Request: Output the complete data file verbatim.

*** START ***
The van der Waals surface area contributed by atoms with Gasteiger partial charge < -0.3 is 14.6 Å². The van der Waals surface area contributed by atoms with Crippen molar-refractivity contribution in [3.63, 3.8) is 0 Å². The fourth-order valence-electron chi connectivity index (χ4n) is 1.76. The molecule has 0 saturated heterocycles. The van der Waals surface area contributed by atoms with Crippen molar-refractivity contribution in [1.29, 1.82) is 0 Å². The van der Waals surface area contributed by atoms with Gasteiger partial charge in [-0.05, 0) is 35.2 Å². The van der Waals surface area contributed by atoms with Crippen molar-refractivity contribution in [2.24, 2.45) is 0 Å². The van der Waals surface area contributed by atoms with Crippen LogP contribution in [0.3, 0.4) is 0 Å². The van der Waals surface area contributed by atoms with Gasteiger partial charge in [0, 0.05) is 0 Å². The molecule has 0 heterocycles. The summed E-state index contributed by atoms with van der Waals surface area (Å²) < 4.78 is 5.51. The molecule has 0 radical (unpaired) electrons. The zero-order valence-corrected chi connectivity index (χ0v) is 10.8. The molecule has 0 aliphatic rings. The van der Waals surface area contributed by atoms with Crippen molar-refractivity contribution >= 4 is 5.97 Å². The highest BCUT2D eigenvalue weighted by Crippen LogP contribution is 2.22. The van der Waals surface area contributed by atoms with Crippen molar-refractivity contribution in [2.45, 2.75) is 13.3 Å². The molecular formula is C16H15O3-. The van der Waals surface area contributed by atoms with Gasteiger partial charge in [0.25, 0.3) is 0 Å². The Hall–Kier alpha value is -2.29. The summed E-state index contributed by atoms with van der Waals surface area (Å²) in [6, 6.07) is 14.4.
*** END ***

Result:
The van der Waals surface area contributed by atoms with Gasteiger partial charge < -0.3 is 14.6 Å². The van der Waals surface area contributed by atoms with Crippen molar-refractivity contribution in [3.63, 3.8) is 0 Å². The fourth-order valence-electron chi connectivity index (χ4n) is 1.76. The molecule has 0 saturated heterocycles. The van der Waals surface area contributed by atoms with Crippen molar-refractivity contribution in [1.29, 1.82) is 0 Å². The van der Waals surface area contributed by atoms with Gasteiger partial charge in [-0.05, 0) is 35.2 Å². The van der Waals surface area contributed by atoms with Crippen molar-refractivity contribution in [2.24, 2.45) is 0 Å². The van der Waals surface area contributed by atoms with Crippen LogP contribution in [0.3, 0.4) is 0 Å². The van der Waals surface area contributed by atoms with Gasteiger partial charge in [0, 0.05) is 0 Å². The molecule has 0 heterocycles. The summed E-state index contributed by atoms with van der Waals surface area (Å²) < 4.78 is 5.51. The molecule has 0 radical (unpaired) electrons. The zero-order valence-corrected chi connectivity index (χ0v) is 10.8. The molecule has 0 aliphatic rings. The van der Waals surface area contributed by atoms with Crippen molar-refractivity contribution >= 4 is 5.97 Å². The highest BCUT2D eigenvalue weighted by Crippen LogP contribution is 2.22. The van der Waals surface area contributed by atoms with Crippen molar-refractivity contribution in [2.45, 2.75) is 13.3 Å². The molecular formula is C16H15O3-. The van der Waals surface area contributed by atoms with Gasteiger partial charge in [0.25, 0.3) is 0 Å². The Hall–Kier alpha value is -2.29. The summed E-state index contributed by atoms with van der Waals surface area (Å²) in [6, 6.07) is 14.4.